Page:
We met four young English girls in their twenties and they explained that they had stopped going out at all because of the way Egyptian men were harassing them. One day we had trouble crossing the road and a police man asked us if he could help. He stopped the traffic for us to cross we thanked him and then he asked us for money. We paid him. I later took a picture of a police man on his camel at the Pyramids he also asked me to pay him.
    This made me feel that the police I had seen were corrupt and even they stared longingly at and made comments about the girls we were with and my wife.

    It made me feel that if spoke out of turn I would be arrested and Lord knows what would happen to my wife in their hands, in the back of my mind I felt she may even be subjected to a strip search or worse. It made me feel physically sick. That I could not protect my wife and that no respect was shown to us as a married couple. No respect shown to me as a husband I felt that it made no difference what so ever that we were actually holding hands when comments were made such as you lucky man and you have a Princess she is like Shakira
    We too stopped going out at night

    My wife I and argued because I wanted her to cover up and not wear the summer clothes we had saved for, in case if she showed too much of her legs or shoulders and that it would attract more unwanted attention. Again I repeat she is a 45 year old woman not a teenage model and dresses smartly not like a prostitute (this how she was made to feel)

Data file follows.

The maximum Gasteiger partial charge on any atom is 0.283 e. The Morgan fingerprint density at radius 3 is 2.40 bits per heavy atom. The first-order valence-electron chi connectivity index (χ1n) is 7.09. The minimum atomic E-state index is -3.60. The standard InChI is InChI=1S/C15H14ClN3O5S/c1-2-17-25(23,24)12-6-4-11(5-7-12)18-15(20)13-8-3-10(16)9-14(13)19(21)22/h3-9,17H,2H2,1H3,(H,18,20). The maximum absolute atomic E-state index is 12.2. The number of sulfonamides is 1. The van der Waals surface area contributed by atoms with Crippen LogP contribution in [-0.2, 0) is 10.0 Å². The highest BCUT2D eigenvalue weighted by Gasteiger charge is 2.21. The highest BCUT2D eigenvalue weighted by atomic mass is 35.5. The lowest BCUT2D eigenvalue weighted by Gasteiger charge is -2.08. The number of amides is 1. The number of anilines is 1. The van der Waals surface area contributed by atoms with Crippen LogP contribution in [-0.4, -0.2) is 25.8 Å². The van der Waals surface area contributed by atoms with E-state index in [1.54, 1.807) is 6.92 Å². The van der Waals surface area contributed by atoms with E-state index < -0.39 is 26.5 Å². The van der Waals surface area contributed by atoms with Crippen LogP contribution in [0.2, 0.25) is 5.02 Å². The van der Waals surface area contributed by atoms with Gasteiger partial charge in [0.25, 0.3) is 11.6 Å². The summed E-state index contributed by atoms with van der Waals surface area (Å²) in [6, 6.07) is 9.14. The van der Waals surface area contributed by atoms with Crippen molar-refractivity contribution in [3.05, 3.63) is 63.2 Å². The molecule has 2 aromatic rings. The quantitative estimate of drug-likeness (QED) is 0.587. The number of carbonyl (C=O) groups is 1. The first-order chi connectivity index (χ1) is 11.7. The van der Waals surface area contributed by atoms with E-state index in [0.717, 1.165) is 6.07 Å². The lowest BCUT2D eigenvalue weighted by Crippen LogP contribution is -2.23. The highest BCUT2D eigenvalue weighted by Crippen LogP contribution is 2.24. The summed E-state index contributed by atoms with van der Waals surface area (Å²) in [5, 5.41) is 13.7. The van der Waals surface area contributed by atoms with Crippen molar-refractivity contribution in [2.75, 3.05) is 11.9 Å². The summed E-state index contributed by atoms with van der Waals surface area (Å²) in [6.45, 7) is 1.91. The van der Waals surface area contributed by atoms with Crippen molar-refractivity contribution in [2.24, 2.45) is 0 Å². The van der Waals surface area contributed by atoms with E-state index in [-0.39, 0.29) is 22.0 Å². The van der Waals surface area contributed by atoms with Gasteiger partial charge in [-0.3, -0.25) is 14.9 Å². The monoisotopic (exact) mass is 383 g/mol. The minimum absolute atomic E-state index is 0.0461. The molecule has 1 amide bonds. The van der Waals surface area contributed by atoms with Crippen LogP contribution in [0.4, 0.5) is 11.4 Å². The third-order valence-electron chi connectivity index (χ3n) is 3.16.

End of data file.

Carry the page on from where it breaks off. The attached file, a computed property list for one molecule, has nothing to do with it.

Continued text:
Every English person we met say they shared the same experiences, plus nearly every Egyptian we met was friendly at the start and then seemed to find a way to ask us for money.

    I have never felt so inadequate and sick to the stomach in my whole life, the fact that all the Egyptian men were staring at and making comments about woman tourists and not even making eye contact with the man she was with.

    A life long dreamed turned into a nightmare and we could not wait to catch the plane home.

    Since coming home, I have found that all friends of mine that have been to Sharm, report the same issues and one man actually chased off Egyptian men taking photos of his wife and teen age girls in their swim wear.

    I feel that this is an unsafe country for young girls travelling alone and not a country to take your wife or girl friend.

    I have written to the Egyptian Embassy on three occasions about this nightmare and they have chosen not to reply each time

    I wonder if other readers have had the same experience in Arab countries.
    May be if we start to boycott these cheap package holidays to Sharm, then perhaps the locals will pay us some respect.

  5. This is an excellent blog. Keep up the great work.

    Robert Taylor, I’m so sorry that you were made to feel inadequate by this behaviour. It is the men who behaved like this towards your wife and you who are inadequate. You are the real man because you have respect for women and expect others to do the same.